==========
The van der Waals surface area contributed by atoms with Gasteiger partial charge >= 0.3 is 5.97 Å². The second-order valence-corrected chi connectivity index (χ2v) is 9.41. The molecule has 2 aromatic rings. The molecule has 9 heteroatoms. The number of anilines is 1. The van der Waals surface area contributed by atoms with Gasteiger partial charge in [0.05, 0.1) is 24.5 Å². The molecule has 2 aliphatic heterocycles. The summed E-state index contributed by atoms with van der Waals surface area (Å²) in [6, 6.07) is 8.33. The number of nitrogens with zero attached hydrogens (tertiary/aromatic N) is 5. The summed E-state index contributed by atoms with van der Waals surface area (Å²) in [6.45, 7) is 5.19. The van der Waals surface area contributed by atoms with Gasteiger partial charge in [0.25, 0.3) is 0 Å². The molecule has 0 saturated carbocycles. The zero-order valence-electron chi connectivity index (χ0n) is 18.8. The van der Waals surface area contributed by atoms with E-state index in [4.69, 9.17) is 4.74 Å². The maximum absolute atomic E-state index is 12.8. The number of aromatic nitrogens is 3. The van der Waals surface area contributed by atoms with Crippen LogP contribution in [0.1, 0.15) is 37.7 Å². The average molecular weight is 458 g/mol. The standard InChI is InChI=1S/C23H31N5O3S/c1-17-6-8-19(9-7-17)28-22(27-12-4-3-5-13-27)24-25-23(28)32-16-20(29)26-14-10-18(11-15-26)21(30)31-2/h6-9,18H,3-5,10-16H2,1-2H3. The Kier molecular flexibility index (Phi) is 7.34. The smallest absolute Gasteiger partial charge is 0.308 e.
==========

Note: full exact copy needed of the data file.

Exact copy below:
The van der Waals surface area contributed by atoms with Gasteiger partial charge >= 0.3 is 5.97 Å². The second-order valence-corrected chi connectivity index (χ2v) is 9.41. The molecule has 2 aromatic rings. The molecule has 9 heteroatoms. The number of anilines is 1. The van der Waals surface area contributed by atoms with Gasteiger partial charge in [0.05, 0.1) is 24.5 Å². The molecule has 2 aliphatic heterocycles. The summed E-state index contributed by atoms with van der Waals surface area (Å²) in [6, 6.07) is 8.33. The number of nitrogens with zero attached hydrogens (tertiary/aromatic N) is 5. The summed E-state index contributed by atoms with van der Waals surface area (Å²) in [6.45, 7) is 5.19. The van der Waals surface area contributed by atoms with Gasteiger partial charge in [0.25, 0.3) is 0 Å². The molecule has 0 saturated carbocycles. The zero-order valence-electron chi connectivity index (χ0n) is 18.8. The van der Waals surface area contributed by atoms with E-state index in [4.69, 9.17) is 4.74 Å². The maximum absolute atomic E-state index is 12.8. The number of aromatic nitrogens is 3. The van der Waals surface area contributed by atoms with Crippen LogP contribution in [0.1, 0.15) is 37.7 Å². The average molecular weight is 458 g/mol. The standard InChI is InChI=1S/C23H31N5O3S/c1-17-6-8-19(9-7-17)28-22(27-12-4-3-5-13-27)24-25-23(28)32-16-20(29)26-14-10-18(11-15-26)21(30)31-2/h6-9,18H,3-5,10-16H2,1-2H3. The Kier molecular flexibility index (Phi) is 7.34. The smallest absolute Gasteiger partial charge is 0.308 e.